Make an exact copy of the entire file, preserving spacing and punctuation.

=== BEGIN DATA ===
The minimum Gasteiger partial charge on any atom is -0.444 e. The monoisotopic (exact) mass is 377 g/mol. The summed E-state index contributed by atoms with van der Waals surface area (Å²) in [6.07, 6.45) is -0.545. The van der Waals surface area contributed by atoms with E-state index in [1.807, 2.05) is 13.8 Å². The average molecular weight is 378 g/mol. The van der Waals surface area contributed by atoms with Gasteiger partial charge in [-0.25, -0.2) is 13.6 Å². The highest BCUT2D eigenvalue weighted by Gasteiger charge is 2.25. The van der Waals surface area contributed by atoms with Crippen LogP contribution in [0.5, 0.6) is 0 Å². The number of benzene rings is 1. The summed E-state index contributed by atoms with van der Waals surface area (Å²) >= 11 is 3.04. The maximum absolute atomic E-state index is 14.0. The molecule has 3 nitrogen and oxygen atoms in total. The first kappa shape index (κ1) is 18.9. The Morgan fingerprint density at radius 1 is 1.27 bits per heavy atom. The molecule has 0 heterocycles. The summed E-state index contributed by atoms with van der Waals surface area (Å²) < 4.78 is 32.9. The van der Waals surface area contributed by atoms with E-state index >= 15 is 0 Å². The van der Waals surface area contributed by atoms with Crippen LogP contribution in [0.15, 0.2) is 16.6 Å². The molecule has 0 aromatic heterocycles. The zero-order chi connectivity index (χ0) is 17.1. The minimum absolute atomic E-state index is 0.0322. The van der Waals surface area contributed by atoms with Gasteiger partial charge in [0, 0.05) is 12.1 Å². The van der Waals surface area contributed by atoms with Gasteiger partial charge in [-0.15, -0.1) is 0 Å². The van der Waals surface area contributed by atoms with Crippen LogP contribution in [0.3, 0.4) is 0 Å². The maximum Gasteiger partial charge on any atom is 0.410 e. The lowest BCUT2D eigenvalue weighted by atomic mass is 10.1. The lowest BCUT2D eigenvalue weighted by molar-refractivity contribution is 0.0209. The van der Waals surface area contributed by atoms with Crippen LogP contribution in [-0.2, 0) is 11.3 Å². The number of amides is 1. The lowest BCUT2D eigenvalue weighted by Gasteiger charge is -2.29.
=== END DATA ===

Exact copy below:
The minimum Gasteiger partial charge on any atom is -0.444 e. The monoisotopic (exact) mass is 377 g/mol. The summed E-state index contributed by atoms with van der Waals surface area (Å²) in [6.07, 6.45) is -0.545. The van der Waals surface area contributed by atoms with E-state index in [1.807, 2.05) is 13.8 Å². The average molecular weight is 378 g/mol. The van der Waals surface area contributed by atoms with Gasteiger partial charge in [-0.25, -0.2) is 13.6 Å². The highest BCUT2D eigenvalue weighted by Gasteiger charge is 2.25. The van der Waals surface area contributed by atoms with Crippen LogP contribution in [0.5, 0.6) is 0 Å². The number of benzene rings is 1. The summed E-state index contributed by atoms with van der Waals surface area (Å²) >= 11 is 3.04. The maximum absolute atomic E-state index is 14.0. The molecule has 3 nitrogen and oxygen atoms in total. The first kappa shape index (κ1) is 18.9. The Morgan fingerprint density at radius 1 is 1.27 bits per heavy atom. The molecule has 0 heterocycles. The summed E-state index contributed by atoms with van der Waals surface area (Å²) < 4.78 is 32.9. The van der Waals surface area contributed by atoms with E-state index >= 15 is 0 Å². The van der Waals surface area contributed by atoms with Crippen LogP contribution in [0.15, 0.2) is 16.6 Å². The molecule has 0 aromatic heterocycles. The zero-order chi connectivity index (χ0) is 17.1. The minimum absolute atomic E-state index is 0.0322. The van der Waals surface area contributed by atoms with Gasteiger partial charge in [0, 0.05) is 12.1 Å². The van der Waals surface area contributed by atoms with Gasteiger partial charge in [-0.15, -0.1) is 0 Å². The van der Waals surface area contributed by atoms with Crippen LogP contribution in [0.3, 0.4) is 0 Å². The maximum Gasteiger partial charge on any atom is 0.410 e. The lowest BCUT2D eigenvalue weighted by atomic mass is 10.1. The lowest BCUT2D eigenvalue weighted by molar-refractivity contribution is 0.0209. The van der Waals surface area contributed by atoms with Crippen LogP contribution in [-0.2, 0) is 11.3 Å². The number of amides is 1. The lowest BCUT2D eigenvalue weighted by Gasteiger charge is -2.29.